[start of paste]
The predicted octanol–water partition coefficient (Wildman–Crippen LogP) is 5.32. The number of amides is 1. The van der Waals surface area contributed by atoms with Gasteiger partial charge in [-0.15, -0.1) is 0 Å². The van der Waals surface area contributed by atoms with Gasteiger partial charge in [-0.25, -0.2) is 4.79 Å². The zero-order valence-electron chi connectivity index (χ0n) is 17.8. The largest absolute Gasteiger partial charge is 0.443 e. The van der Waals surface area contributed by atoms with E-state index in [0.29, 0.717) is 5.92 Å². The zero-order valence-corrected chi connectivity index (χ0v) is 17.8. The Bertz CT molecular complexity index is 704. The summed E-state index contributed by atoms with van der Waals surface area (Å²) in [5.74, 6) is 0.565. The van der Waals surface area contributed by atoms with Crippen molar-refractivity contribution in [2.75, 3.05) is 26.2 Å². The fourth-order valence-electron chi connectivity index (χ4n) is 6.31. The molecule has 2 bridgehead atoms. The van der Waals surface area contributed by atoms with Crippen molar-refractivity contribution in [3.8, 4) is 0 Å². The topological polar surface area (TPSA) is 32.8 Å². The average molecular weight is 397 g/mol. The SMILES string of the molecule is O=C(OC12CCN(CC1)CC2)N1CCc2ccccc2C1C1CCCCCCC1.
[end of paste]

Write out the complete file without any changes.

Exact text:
The predicted octanol–water partition coefficient (Wildman–Crippen LogP) is 5.32. The number of amides is 1. The van der Waals surface area contributed by atoms with Gasteiger partial charge in [-0.15, -0.1) is 0 Å². The van der Waals surface area contributed by atoms with Gasteiger partial charge in [-0.25, -0.2) is 4.79 Å². The zero-order valence-electron chi connectivity index (χ0n) is 17.8. The largest absolute Gasteiger partial charge is 0.443 e. The van der Waals surface area contributed by atoms with E-state index in [0.29, 0.717) is 5.92 Å². The zero-order valence-corrected chi connectivity index (χ0v) is 17.8. The Bertz CT molecular complexity index is 704. The summed E-state index contributed by atoms with van der Waals surface area (Å²) in [5.74, 6) is 0.565. The van der Waals surface area contributed by atoms with Crippen molar-refractivity contribution in [2.75, 3.05) is 26.2 Å². The fourth-order valence-electron chi connectivity index (χ4n) is 6.31. The molecule has 2 bridgehead atoms. The van der Waals surface area contributed by atoms with Crippen molar-refractivity contribution in [3.8, 4) is 0 Å². The topological polar surface area (TPSA) is 32.8 Å². The average molecular weight is 397 g/mol. The SMILES string of the molecule is O=C(OC12CCN(CC1)CC2)N1CCc2ccccc2C1C1CCCCCCC1.